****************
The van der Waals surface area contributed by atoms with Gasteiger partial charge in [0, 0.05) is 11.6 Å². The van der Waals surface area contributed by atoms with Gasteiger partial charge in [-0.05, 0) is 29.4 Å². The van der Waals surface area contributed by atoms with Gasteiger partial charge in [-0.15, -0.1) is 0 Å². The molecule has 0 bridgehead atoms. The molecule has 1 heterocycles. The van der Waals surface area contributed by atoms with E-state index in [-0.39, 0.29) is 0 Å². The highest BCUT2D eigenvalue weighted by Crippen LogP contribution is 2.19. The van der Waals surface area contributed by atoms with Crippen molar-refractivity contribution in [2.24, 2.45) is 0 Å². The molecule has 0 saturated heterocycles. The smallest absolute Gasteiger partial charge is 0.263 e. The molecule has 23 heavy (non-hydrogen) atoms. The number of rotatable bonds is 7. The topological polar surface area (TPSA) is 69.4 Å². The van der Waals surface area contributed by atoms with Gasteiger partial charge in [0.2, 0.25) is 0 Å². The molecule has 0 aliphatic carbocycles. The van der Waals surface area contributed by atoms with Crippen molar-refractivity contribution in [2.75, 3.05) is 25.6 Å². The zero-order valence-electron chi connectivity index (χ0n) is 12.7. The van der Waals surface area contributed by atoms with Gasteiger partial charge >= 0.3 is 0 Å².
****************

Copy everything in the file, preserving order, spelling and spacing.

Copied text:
The van der Waals surface area contributed by atoms with Gasteiger partial charge in [0, 0.05) is 11.6 Å². The van der Waals surface area contributed by atoms with Gasteiger partial charge in [-0.05, 0) is 29.4 Å². The van der Waals surface area contributed by atoms with Gasteiger partial charge in [-0.15, -0.1) is 0 Å². The molecule has 0 bridgehead atoms. The molecule has 1 heterocycles. The van der Waals surface area contributed by atoms with E-state index in [-0.39, 0.29) is 0 Å². The highest BCUT2D eigenvalue weighted by Crippen LogP contribution is 2.19. The van der Waals surface area contributed by atoms with Crippen molar-refractivity contribution in [2.24, 2.45) is 0 Å². The molecule has 0 saturated heterocycles. The smallest absolute Gasteiger partial charge is 0.263 e. The molecule has 23 heavy (non-hydrogen) atoms. The number of rotatable bonds is 7. The topological polar surface area (TPSA) is 69.4 Å². The van der Waals surface area contributed by atoms with Gasteiger partial charge in [0.2, 0.25) is 0 Å². The molecule has 0 aliphatic carbocycles. The van der Waals surface area contributed by atoms with Crippen molar-refractivity contribution in [2.75, 3.05) is 25.6 Å². The zero-order valence-electron chi connectivity index (χ0n) is 12.7. The van der Waals surface area contributed by atoms with Gasteiger partial charge >= 0.3 is 0 Å².